On December 28, Input reported that smart speaker maker Sonos ($SONO) was secretly employing a "recycling program" that was rendering older — and re-sold — devices useless. Consumers were not pleased with Sonos, noting that this "recycle mode" was, in essence, a software-based kill-switch.

So they did what angry consumers do: they took to the internet and — in this case — Sonos' very own website to vent their displeasure via poor product reviews.

Right after the initial Input report, product review ratings on Sonos' website (hosted by PowerReviews) began tanking.

At the end of the week on December 16, 2019, the average Sonos product review score was a healthy 86.9% across 16,400 reviews. But by December 30 — two days after the "kill-switch" was revealed — average scores had already dropped to 76.5% and review count swelled to over 17,000.

As of this week, the average score has tanked to just 60.2%.

The picture for cumulative review score percentage — the average over time factoring in a history of positive consumer sentiment — is equally distressing for the speaker brand. Since December 16, cumulative review score percentages sunk a full half-point, the largest drop the brand has seen since it began using PowerReviews on its own site.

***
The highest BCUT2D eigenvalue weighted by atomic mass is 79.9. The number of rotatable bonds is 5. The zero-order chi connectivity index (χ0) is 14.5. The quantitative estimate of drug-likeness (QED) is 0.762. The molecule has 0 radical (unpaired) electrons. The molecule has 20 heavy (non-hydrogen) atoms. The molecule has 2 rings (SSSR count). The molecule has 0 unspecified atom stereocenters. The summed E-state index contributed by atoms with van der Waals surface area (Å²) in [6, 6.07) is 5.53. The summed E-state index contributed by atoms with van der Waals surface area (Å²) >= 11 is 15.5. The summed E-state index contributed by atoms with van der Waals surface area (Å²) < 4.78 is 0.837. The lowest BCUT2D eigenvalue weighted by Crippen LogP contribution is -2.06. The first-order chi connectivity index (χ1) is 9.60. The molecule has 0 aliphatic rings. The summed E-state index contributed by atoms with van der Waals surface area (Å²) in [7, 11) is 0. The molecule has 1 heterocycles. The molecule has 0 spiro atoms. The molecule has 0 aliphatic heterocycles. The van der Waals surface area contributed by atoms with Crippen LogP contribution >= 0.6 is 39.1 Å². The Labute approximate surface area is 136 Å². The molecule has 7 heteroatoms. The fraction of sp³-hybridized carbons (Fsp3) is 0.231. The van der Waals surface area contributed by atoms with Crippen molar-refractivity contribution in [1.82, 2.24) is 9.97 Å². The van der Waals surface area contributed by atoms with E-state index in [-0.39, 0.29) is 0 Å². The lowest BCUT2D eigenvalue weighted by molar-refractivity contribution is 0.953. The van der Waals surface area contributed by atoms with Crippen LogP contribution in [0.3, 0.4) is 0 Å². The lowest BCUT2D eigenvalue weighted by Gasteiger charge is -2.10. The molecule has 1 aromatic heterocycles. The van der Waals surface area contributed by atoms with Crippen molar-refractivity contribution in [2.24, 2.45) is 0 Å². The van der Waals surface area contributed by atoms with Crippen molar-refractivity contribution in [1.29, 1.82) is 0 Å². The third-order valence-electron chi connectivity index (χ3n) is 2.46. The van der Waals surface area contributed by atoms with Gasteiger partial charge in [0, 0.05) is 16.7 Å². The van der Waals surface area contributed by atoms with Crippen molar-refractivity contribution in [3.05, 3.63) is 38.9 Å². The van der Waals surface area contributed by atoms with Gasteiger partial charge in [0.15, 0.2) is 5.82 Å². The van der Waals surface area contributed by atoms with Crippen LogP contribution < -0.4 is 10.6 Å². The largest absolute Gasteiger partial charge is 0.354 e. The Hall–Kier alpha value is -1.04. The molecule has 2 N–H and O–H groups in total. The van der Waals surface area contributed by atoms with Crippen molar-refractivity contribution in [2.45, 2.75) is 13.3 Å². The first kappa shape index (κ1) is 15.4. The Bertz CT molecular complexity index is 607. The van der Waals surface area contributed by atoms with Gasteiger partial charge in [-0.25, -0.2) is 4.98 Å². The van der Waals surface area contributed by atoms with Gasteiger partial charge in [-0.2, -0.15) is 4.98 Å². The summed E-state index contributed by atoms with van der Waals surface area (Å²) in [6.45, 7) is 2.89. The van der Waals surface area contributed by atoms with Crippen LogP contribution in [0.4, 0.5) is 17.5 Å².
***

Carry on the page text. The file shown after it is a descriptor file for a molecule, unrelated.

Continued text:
Recent product reviews at sonos.com point to the issue at hand. One titled "Sonos will stop supporting without warning" with a 1-star-out-of-5 score sits atop the reviews for the Sonos One written by a user called "Chumped_by_Sonos".

To make matters worse, this week, Sonos ran into consumer ire when it made it clear it would discontinue support for older products via software updates. In a blog post on its own website, Sonos said that "Starting in May, some of [its] oldest products will no longer receive software updates or new features."

This has only added to the onslaught of consumer ire, and we're like to see review scores continue to plummet.

A recent review for the Sonos Play 5 by "Liz" says as much, noting that "all of [her] components except for the sub are considered legacy and will stop receiving updates". 

Sonos is attempting to quell consumer disappointment with a 30% credit for legacy products towards the purchase of new products, but, as we're seeing in the review scores here, that doesn't seem to be doing the trick. This also comes at a time right after other alternative data trends pointed to a positive future for Sonos despite a rough quarter, including uptrends on social and workforce growth. 

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